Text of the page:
The NISAC has a small $20.M budget yet a very important task. Educating the next generation of Robert Oppenheimer proteges. Oppenheimer was the leader of the 20's something team that created nuclear devices known as "Little Boy" and "Fat Man" that helped end WWII with Japan.

In collaboration with Sandia National Laboratories, LANL (Los Alamos National Labs) through CHS (Center for Homeland Security) has also established the National Infrastructure Simulation and Analysis Center, or NISAC, whose contribution to homeland security is to identify infrastructure vulnerabilities to feasible terrorist threats.


NISAC's function is to figure out the answers to some difficult questions or "What if's". A good example might be: Should a dirty bomb make it's way past our detection and defenses in Long Beach and God forbid be detonated, how long can we afford to keep the port closed? The answer has an economic impact and a socially political paradox that requires unbiased thinking. That is where NISAC comes in.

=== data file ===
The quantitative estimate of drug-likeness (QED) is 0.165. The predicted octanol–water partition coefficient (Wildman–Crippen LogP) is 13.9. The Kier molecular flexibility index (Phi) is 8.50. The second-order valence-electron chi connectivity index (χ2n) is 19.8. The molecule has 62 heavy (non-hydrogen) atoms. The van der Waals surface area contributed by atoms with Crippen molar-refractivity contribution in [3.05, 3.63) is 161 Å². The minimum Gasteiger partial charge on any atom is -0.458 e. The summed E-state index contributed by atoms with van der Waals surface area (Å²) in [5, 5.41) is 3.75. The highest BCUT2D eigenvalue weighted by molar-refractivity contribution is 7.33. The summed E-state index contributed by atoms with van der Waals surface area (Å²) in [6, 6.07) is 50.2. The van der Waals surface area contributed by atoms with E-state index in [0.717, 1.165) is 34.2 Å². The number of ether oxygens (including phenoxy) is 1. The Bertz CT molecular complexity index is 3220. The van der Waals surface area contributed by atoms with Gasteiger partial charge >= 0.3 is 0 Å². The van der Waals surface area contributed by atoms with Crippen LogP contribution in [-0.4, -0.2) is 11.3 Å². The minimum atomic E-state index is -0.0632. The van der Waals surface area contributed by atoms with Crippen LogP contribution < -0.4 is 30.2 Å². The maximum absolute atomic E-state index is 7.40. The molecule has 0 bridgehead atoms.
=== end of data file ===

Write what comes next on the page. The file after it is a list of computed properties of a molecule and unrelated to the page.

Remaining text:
These NISAC students have been selected by the Office of Educational Programs (OEP), which hosts the program for the U.S. Department of Homeland Security (DHS). The Science and Technology Directorate supports the program, which is open to any student interested in pursuing scientific and technological innovations that can be applied to the DHS.

Through the Program, DHS supports the growth and mentoring of the next generation of scientists as they study ways to prevent terrorist attacks within America, reduce America's vulnerability to terrorism and minimize the damage and recovery efforts from attacks that occur.